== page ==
This is historical material “frozen in time”. The website is no longer updated and links to external websites and some internal pages may not work.

Search form

Ocean Stewardship Built By You, For You

On Monday, Chair Sutley traveled to Providence, Rhode Island to hear from the communities that depend on our oceans and coasts about the actions they would like to see put in place to implement the President's National Ocean Policy.
Nancy in Providence Rhode Island Outdoor Event

Chair Sutley looks out into the Narragansett Bay in Providence, Rhode Island

Our nation's coastal areas provide a wealth of natural and economic resources, and generate tens of millions of jobs and trillions of dollars for our economy each year.  More than half of our country's population calls the coastal fringe that borders our nation home. However, competing uses and demands on the ocean threaten the health of our oceans, coasts, and Great Lakes. President Obama established the National Ocean Council to develop and implement a new, comprehensive ocean stewardship policy built with input from the American people.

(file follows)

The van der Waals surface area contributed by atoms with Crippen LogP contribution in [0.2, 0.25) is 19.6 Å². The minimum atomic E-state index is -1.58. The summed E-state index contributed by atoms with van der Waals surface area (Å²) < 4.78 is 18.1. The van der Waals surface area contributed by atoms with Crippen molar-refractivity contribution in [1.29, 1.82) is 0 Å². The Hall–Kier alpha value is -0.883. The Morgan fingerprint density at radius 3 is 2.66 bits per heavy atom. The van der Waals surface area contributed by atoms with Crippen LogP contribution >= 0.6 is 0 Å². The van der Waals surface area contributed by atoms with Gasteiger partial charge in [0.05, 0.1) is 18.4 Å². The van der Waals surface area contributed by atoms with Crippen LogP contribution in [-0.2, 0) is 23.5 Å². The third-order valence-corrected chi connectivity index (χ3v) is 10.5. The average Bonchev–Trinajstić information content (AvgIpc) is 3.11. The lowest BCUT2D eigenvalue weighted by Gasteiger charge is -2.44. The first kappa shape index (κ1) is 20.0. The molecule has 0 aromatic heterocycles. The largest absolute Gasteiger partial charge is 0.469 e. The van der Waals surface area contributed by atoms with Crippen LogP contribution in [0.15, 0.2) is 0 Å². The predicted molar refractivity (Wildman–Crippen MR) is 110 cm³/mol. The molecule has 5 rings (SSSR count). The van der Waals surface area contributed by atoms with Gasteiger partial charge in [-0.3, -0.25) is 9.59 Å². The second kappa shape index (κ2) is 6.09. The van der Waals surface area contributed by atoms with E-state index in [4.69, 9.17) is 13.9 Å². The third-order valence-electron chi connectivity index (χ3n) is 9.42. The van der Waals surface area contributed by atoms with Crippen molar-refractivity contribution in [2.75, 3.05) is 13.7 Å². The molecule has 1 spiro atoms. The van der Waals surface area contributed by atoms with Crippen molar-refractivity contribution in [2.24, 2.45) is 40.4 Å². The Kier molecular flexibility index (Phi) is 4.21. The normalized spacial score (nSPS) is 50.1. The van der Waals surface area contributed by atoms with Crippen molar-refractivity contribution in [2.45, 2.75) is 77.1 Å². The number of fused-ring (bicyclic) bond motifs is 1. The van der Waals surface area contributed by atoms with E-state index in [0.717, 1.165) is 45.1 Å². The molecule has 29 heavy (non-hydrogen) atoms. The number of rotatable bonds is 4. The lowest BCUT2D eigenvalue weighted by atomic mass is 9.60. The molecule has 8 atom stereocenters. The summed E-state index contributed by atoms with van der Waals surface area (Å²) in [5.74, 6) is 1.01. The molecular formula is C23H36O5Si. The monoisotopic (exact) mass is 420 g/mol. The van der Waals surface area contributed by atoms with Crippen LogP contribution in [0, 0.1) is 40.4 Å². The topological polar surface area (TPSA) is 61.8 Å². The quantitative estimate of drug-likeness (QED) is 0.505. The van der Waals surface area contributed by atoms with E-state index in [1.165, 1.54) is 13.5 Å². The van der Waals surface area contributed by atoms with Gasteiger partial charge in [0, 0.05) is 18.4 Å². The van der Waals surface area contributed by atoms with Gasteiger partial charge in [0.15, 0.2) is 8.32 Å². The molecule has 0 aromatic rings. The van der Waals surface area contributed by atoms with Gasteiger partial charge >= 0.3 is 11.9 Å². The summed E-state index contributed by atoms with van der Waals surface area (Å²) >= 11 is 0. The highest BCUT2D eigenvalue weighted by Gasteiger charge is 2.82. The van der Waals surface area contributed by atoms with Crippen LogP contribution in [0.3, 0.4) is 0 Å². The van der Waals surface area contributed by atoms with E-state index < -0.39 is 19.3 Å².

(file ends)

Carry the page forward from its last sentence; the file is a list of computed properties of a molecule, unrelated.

June marks National Oceans Month, and the National Ocean Council is holding a series of events all month to hear from the communities that depend on our oceans and coasts about the actions they would like to see put in place to implement this policy. 

This week, Senator Reed invited me to Providence, Rhode Island, where I heard a wide range of perspectives on the importance of collaborative ocean planning efforts to build a successful policy that addresses the diversity of coastal regions and uses of the ocean. I heard about ways in which Federal actions and resources under the new National Ocean Policy can help Rhode Island continue building on local efforts and success.  It was clear that the diverse collection of participants, state and tribal authorities, users, stakeholders, and partners, including Senator Whitehouse, who participated in the State process, had pride in their recently completed State ocean plan.  Sen. Whitehouse has taken the lessons from what the State of Rhode Island has done and is working in the Senate to protect our oceans. 

Nancy Sutley in Providence, Rhode Island Roundtable

Chair Sutley speaks with local communities on the nation's first comprehensive ocean policy

The feedback and discussions we will gather throughout the month will ensure that this Administration is implementing a robust, smart and scientific ocean policy that will address the most critical issues facing our nation’s waters.  As we work to better harmonize and sustain the uses and health of our oceans, coasts, and the Great Lakes, we want to hear from you to put into action a plan built with you for you.  

Nancy Sutley is Chair of the White House Council on Environmental Quality